Britain draws the wrong lessons from Libya
When it comes to defence, the United Kingdom is giving up on the EU. For most Britons, the war in Libya has confirmed that the majority of European countries are simply not serious about defence. Hence efforts to co-operate with them are a waste of time. True: despite years of prodding from the US, Britain and France, many European countries still have not equipped their armed forces for post-cold war conflicts and they remain reluctant to use them. But the experience of the Libya intervention, together with widespread budgetary austerity in Europe, has only strengthened the case for European defence collaboration.
Britain was one of the driving forces behind EU defence co-operation in the 1990s. Back then, the Balkan wars made the UK realise that the US might not always be prepared to stabilise conflicts in Europe's neighbourhood. In addition, American policy-makers told their British partners in private that unless the Europeans contributed more actively to transatlantic security, NATO was not going to last. The then-Labour government hoped that the EU would help to create the political will amongst European governments to improve their armed forces.
Since then, however, Britain has grown increasingly disillusioned with EU efforts and its European allies more broadly. Despite repeated promises within both the EU and NATO to contribute more actively to global security, many European governments have cut back their defence spending. They have refused to buy the military equipment needed to deploy their forces abroad. And they have been unwilling to send their troops to dangerous places.
For most Britons, Libya is further evidence that European defence co-operation is futile. In their eyes, Germany's refusal to vote for the intervention at the UN is proof that there is no common European approach to security. The fact that half of NATO allies are not taking part in the bombing campaign shows that – as in Afghanistan – even when countries officially share Britain's objectives, they are unwilling to incur the costs and risks required to achieve them. Or they cannot help because they lack the appropriate military capabilities. As a result, Britain's coalition government is increasingly keen to work only with France and a few other European countries which it considers serious military partners, while withdrawing from other European defence efforts, in particular those of the EU.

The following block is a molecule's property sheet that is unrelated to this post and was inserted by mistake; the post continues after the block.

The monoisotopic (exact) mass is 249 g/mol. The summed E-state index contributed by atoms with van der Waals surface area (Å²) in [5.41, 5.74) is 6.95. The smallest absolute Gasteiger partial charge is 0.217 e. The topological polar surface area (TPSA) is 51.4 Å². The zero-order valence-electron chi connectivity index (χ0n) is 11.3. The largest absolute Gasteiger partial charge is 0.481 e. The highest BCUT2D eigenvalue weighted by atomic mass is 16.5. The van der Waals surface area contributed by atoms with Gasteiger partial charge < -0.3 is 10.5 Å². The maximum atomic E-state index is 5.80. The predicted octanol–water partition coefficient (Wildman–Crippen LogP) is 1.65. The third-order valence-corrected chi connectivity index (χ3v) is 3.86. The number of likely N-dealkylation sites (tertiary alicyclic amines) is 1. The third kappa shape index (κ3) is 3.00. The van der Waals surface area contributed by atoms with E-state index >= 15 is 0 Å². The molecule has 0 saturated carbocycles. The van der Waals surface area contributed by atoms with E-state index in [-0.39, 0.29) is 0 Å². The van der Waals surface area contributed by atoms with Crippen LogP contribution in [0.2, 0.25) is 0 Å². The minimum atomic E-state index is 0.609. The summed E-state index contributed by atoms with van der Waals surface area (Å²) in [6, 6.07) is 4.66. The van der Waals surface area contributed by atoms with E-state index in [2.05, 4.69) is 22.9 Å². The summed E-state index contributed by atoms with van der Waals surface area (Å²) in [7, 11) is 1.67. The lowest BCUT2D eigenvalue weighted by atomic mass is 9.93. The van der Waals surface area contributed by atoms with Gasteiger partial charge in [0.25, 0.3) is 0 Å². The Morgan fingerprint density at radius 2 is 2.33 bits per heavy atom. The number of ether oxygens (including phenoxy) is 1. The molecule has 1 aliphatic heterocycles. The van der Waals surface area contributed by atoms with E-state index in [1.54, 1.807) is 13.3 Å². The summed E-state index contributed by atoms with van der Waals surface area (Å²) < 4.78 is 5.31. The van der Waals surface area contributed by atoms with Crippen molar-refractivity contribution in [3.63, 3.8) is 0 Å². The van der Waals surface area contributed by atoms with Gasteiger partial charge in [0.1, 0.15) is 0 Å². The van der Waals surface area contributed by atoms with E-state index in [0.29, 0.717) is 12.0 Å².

Yet if anything Libya should have strengthened Britain's support for EU defence co-operation. Washington's refusal to play a leading role in the bombing campaign confirms that Europeans need to be able to tackle some conflicts alone. Senior US officials (including Robert Gates while he was Defence Secretary) now publicly ask whether NATO can survive without Europeans improving their military capabilities. At a time when most European countries, including Britain, are fiercely cutting their defence budgets, such improvements can only be achieved through closer co-operation.
The EU's Common Security and Defence Policy has failed to deliver many of its objectives – not least the ability to deploy 60, 000 troops and sustain them for a year. But it has spurred European countries to make some improvements to their armed forces. For example, Finland took advantage of the EU battlegroup initiative (designed to provide the EU with small units of rapidly deployable forces) to upgrade its transport aircraft. Spain made its military more rapidly deployable and Italy set up a joint force headquarters.
The current Polish EU presidency is keen to strengthen EU defence co-operation. However, Britain has quickly vetoed one of Warsaw's flagship ideas, to set up a permanent EU military headquarters. The UK has always considered EU headquarters as a waste of money and a duplication of NATO structures. But London should support some of Warsaw's other suggestions, in particular efforts to make it easier to call upon EU battlegroups (so far they have never been used). In addition, the UK should fully engage with EU efforts to strengthen co-operation amongst European armed forces in order to limit the damage of defence spending cuts. British exasperation towards some of its European neighbours is understandable. And certain European countries are likely to remain reluctant to invest in their armed forces or send their soldiers abroad. Nevertheless, the UK cannot afford to stop making the case for stronger European defence.